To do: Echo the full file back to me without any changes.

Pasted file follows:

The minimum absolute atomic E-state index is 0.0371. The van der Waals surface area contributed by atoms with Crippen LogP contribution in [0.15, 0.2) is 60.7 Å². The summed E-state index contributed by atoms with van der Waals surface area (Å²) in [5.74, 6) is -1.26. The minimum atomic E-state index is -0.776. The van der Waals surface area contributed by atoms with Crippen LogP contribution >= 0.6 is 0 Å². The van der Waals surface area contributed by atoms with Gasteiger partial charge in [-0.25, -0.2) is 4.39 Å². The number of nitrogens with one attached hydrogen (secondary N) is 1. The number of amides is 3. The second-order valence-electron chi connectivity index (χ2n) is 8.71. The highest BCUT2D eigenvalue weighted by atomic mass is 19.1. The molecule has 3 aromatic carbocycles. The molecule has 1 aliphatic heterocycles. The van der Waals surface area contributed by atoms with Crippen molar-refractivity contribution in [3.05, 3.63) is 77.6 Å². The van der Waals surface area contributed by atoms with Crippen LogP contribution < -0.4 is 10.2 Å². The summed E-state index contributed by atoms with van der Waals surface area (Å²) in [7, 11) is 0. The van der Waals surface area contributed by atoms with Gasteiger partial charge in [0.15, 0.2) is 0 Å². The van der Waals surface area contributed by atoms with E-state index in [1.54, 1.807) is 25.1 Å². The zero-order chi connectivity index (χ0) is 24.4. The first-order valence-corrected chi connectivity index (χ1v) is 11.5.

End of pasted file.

The minimum absolute atomic E-state index is 0.0371. The van der Waals surface area contributed by atoms with Crippen LogP contribution in [0.15, 0.2) is 60.7 Å². The summed E-state index contributed by atoms with van der Waals surface area (Å²) in [5.74, 6) is -1.26. The minimum atomic E-state index is -0.776. The van der Waals surface area contributed by atoms with Crippen LogP contribution >= 0.6 is 0 Å². The van der Waals surface area contributed by atoms with Gasteiger partial charge in [-0.25, -0.2) is 4.39 Å². The number of nitrogens with one attached hydrogen (secondary N) is 1. The number of amides is 3. The second-order valence-electron chi connectivity index (χ2n) is 8.71. The highest BCUT2D eigenvalue weighted by atomic mass is 19.1. The molecule has 3 aromatic carbocycles. The molecule has 1 aliphatic heterocycles. The van der Waals surface area contributed by atoms with Crippen molar-refractivity contribution in [3.05, 3.63) is 77.6 Å². The van der Waals surface area contributed by atoms with Crippen LogP contribution < -0.4 is 10.2 Å². The summed E-state index contributed by atoms with van der Waals surface area (Å²) in [7, 11) is 0. The van der Waals surface area contributed by atoms with Gasteiger partial charge in [0.15, 0.2) is 0 Å². The van der Waals surface area contributed by atoms with E-state index in [1.54, 1.807) is 25.1 Å². The zero-order chi connectivity index (χ0) is 24.4. The first-order valence-corrected chi connectivity index (χ1v) is 11.5.